Carlos Soriano González1, Ruth Carrasco Gallego1 and M.ª Luisa Martínez Muneta1

1 Escuela Técnica Superior de Ingenieros Industriales, Universidad Politécnica de Madrid, Madrid 28006, Spain

Keywords: Electric Vehicles, End-of-life, Recycling, Circular Economy.

1. Introduction

E-mobility has become a reality. Since the beginning of 2010, the sales of electric vehicles (EVs) in Europe have experienced an exponential growth, reaching a figure of about 746,000 new registered vehicles in 2020, a quantity that is expected to continue growing during the following decades [1]. This increase is translating into more EVs reaching their end-of-life (EoL) and, consequently, a greater number of publications focused in the circular economy within the EoL process for EVs [2]. However, though most of these researches deal with quite important initiatives, very few highlight the problems associated with the current Directive 2000/53/CE on EoL Vehicles (ELVs). Since it was made only taking in consideration combustion vehicles (CVs), some of its applications may enter into conflict with the two main solutions, second life and recycling, that the circular economy proposes for EVs.

In this context, this work is framed, whose main objectives are to demonstrate that, though there is a growing academic interest in the circular economy within the EoL process for EVs, not many investigations cover the issues related to the actual Directive. And to prove that this Directive doesn’t benefit EVs, with the example of how the material’s weight composition affects the process of recycling. In order to achieve these objectives, the trend presented by academic articles and patents will be studied through the Scopus tool, and the difference between combustion and electrical vehicles’ weight composition will be compared and analyzed, to point out how the actual legislation on ELVs is not properly adjusted to the recycling needs of EVs.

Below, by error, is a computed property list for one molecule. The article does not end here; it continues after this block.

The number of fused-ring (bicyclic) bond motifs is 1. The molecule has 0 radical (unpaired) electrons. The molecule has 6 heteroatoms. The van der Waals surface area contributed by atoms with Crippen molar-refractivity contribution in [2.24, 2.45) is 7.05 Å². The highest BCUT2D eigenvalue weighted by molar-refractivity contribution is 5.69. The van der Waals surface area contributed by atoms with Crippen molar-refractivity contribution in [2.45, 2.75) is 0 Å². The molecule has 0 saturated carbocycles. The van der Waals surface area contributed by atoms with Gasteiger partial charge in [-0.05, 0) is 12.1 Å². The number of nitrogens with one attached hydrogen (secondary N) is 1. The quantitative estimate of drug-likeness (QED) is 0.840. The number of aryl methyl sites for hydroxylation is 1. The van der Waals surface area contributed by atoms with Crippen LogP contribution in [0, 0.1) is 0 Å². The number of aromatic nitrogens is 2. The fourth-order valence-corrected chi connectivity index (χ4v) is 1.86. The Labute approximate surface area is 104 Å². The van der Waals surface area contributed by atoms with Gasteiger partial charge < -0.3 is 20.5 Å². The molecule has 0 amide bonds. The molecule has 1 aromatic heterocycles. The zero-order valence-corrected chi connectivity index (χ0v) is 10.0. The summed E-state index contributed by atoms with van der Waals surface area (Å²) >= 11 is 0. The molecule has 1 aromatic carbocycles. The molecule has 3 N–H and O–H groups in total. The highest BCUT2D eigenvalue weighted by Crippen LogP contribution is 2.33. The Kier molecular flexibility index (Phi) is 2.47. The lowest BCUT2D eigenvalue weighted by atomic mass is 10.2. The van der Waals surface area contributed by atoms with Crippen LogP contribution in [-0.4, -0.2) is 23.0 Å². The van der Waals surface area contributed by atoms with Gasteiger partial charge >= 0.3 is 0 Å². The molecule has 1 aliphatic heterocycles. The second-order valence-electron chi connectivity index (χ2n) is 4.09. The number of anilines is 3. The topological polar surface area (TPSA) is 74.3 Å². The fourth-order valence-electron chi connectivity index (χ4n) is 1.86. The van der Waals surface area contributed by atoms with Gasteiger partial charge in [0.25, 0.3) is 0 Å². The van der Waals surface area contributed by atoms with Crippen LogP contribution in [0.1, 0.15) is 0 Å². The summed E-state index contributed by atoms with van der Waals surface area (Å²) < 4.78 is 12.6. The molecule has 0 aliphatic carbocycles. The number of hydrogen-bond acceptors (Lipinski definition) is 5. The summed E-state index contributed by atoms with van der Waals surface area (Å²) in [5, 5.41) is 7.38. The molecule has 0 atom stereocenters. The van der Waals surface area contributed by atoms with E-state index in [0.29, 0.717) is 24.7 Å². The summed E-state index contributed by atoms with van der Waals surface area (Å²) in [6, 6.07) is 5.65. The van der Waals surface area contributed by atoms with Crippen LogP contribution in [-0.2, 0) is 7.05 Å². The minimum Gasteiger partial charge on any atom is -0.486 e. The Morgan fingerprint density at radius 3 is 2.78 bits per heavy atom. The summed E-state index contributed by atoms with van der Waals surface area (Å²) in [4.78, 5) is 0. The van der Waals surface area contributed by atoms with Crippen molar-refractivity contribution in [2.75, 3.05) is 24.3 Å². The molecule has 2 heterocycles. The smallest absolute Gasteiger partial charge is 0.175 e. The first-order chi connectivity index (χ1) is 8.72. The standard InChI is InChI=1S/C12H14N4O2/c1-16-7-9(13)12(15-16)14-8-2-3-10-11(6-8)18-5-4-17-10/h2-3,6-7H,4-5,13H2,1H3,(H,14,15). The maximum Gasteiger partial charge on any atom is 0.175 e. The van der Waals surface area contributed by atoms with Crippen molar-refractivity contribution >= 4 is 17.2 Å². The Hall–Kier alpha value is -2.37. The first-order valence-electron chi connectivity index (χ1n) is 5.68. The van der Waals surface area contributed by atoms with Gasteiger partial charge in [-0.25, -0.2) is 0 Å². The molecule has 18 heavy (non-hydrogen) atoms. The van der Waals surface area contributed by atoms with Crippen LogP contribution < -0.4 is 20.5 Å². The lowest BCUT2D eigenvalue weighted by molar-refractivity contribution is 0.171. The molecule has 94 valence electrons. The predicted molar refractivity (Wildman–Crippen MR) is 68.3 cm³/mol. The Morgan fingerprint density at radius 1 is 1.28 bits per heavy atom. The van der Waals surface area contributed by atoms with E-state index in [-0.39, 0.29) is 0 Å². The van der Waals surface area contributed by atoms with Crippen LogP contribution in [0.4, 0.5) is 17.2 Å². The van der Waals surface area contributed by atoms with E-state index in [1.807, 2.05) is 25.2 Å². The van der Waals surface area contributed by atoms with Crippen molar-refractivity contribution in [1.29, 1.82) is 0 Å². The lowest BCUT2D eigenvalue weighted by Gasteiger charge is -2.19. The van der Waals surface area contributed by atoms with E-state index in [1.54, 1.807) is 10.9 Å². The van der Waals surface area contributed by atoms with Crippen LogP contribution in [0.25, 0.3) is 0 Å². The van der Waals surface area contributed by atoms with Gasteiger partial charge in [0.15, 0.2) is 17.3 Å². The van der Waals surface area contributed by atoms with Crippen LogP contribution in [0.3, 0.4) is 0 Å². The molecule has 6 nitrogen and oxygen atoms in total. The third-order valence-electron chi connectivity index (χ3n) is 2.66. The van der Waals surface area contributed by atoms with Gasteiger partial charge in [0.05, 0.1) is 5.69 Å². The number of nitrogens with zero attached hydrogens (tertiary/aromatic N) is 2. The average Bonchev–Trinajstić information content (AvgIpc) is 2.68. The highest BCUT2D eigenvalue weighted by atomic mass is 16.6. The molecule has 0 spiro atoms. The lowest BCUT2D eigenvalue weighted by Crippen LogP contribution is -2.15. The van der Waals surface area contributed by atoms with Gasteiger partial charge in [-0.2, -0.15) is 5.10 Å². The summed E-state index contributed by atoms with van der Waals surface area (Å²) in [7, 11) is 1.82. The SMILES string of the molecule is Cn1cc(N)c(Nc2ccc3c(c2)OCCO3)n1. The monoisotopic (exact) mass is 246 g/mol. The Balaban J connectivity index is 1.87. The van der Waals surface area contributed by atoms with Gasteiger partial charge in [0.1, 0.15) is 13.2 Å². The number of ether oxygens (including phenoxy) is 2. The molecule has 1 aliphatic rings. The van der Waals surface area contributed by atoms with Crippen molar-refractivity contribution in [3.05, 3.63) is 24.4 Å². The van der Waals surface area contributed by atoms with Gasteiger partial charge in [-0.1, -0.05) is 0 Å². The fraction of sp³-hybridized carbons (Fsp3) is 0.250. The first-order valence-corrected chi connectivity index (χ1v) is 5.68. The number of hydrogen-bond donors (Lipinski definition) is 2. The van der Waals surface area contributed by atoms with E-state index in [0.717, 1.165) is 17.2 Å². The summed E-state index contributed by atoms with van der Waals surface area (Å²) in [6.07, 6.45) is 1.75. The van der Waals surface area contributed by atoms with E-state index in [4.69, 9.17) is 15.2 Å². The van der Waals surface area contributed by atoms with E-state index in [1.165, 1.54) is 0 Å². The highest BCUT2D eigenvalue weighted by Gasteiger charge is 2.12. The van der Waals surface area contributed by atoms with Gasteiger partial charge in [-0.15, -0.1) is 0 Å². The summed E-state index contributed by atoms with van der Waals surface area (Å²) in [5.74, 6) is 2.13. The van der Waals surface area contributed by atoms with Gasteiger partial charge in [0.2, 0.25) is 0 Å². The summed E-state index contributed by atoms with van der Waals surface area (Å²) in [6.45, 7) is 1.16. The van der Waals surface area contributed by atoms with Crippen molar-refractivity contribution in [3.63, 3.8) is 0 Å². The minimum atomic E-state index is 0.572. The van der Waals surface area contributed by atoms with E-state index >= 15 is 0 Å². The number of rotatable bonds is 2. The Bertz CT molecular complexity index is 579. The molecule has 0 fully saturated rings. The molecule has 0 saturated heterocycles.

2. Academic interest in end-of-life EVs

The current trend of e-mobility and its future consequences have generated great interest from the scientific community [3]. This is possible to demonstrate thanks to the Scopus tool, which allows to search for articles or patents, within its large database, according to previously established conditions (keywords plus logical operators). For this work, the conditions used are: electric vehicle & end-of-life (case A), electric vehicle & second life (case B) electric vehicle & recycling (case C) and electric vehicle & end-of-life & directive (case D).

The results obtained, after applying the previous conditions, are very revealing. Since they show that the number of publications and patents related to circular economy within the EoL of EVs, released in the last 20 years, is growing exponentially. Being more focused on aspects like second live initiatives or recycling processes, rather than issues that arise due to the application of the current Directive on ELVs to EVs (see Fig. 1). Therefore, there is a lack of pressure from the scientific community towards the development of a new Directive more involved with the influence of the e-mobility in the EoL process.


Fig. 1. Number of academic articles and patents published during the last 20 years. Left axis: electric vehicle & end-of-life (case A), electric vehicle & second life (case B), electric vehicle & recycling (case C). Right axis: electric vehicle & end-of-life & directive (case D).

3. Material’s weight composition of EVs

As it has been proven, the interest in solving the problems, that the actual legislation on ELVs is creating for the EVs, is not gaining ground. That’s why, when an EV faces the EoL stage, certain issues arise. For example, when recycling, a very important aspect is the materials’ weight composition, and it is well-known that the type of materials used in CVs and EVs is different, as well as the weight distribution. However, according to the Directive 2000/53/EC on ELVs, a fixed recycling rate, based on the average weight of the vehicle, is applied for both cases [4]. Which means that, depending on the materials they are made of and their weight distribution, it will be easier to meet or not.